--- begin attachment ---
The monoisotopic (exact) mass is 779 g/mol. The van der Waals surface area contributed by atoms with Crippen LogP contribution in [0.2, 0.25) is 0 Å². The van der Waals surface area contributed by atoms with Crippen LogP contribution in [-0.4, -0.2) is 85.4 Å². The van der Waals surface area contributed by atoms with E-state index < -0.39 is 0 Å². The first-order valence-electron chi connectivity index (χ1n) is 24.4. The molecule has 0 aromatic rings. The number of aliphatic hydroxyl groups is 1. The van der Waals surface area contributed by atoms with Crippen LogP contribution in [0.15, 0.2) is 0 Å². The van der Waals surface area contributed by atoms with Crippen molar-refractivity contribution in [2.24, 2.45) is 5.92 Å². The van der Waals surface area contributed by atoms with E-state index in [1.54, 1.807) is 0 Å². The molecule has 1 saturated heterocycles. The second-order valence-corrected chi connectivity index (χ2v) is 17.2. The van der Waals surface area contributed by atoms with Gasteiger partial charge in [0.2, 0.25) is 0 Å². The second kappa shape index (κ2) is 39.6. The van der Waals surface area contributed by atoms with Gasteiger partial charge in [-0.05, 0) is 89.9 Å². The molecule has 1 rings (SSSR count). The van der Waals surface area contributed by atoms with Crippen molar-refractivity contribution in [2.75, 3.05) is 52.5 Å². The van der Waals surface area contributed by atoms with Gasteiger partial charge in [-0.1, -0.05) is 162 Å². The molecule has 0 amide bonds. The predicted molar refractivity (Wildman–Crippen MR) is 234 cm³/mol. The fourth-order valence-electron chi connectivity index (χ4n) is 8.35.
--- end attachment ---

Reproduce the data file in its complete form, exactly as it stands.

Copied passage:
The monoisotopic (exact) mass is 779 g/mol. The van der Waals surface area contributed by atoms with Crippen LogP contribution in [0.2, 0.25) is 0 Å². The van der Waals surface area contributed by atoms with Crippen LogP contribution in [-0.4, -0.2) is 85.4 Å². The van der Waals surface area contributed by atoms with E-state index < -0.39 is 0 Å². The first-order valence-electron chi connectivity index (χ1n) is 24.4. The molecule has 0 aromatic rings. The number of aliphatic hydroxyl groups is 1. The van der Waals surface area contributed by atoms with Crippen LogP contribution in [0.15, 0.2) is 0 Å². The van der Waals surface area contributed by atoms with Crippen molar-refractivity contribution in [2.24, 2.45) is 5.92 Å². The van der Waals surface area contributed by atoms with E-state index in [1.54, 1.807) is 0 Å². The molecule has 1 saturated heterocycles. The second-order valence-corrected chi connectivity index (χ2v) is 17.2. The van der Waals surface area contributed by atoms with Gasteiger partial charge in [0.2, 0.25) is 0 Å². The second kappa shape index (κ2) is 39.6. The van der Waals surface area contributed by atoms with Gasteiger partial charge in [-0.05, 0) is 89.9 Å². The molecule has 1 rings (SSSR count). The van der Waals surface area contributed by atoms with Crippen molar-refractivity contribution in [2.75, 3.05) is 52.5 Å². The van der Waals surface area contributed by atoms with Gasteiger partial charge in [-0.1, -0.05) is 162 Å². The molecule has 0 amide bonds. The predicted molar refractivity (Wildman–Crippen MR) is 234 cm³/mol. The fourth-order valence-electron chi connectivity index (χ4n) is 8.35.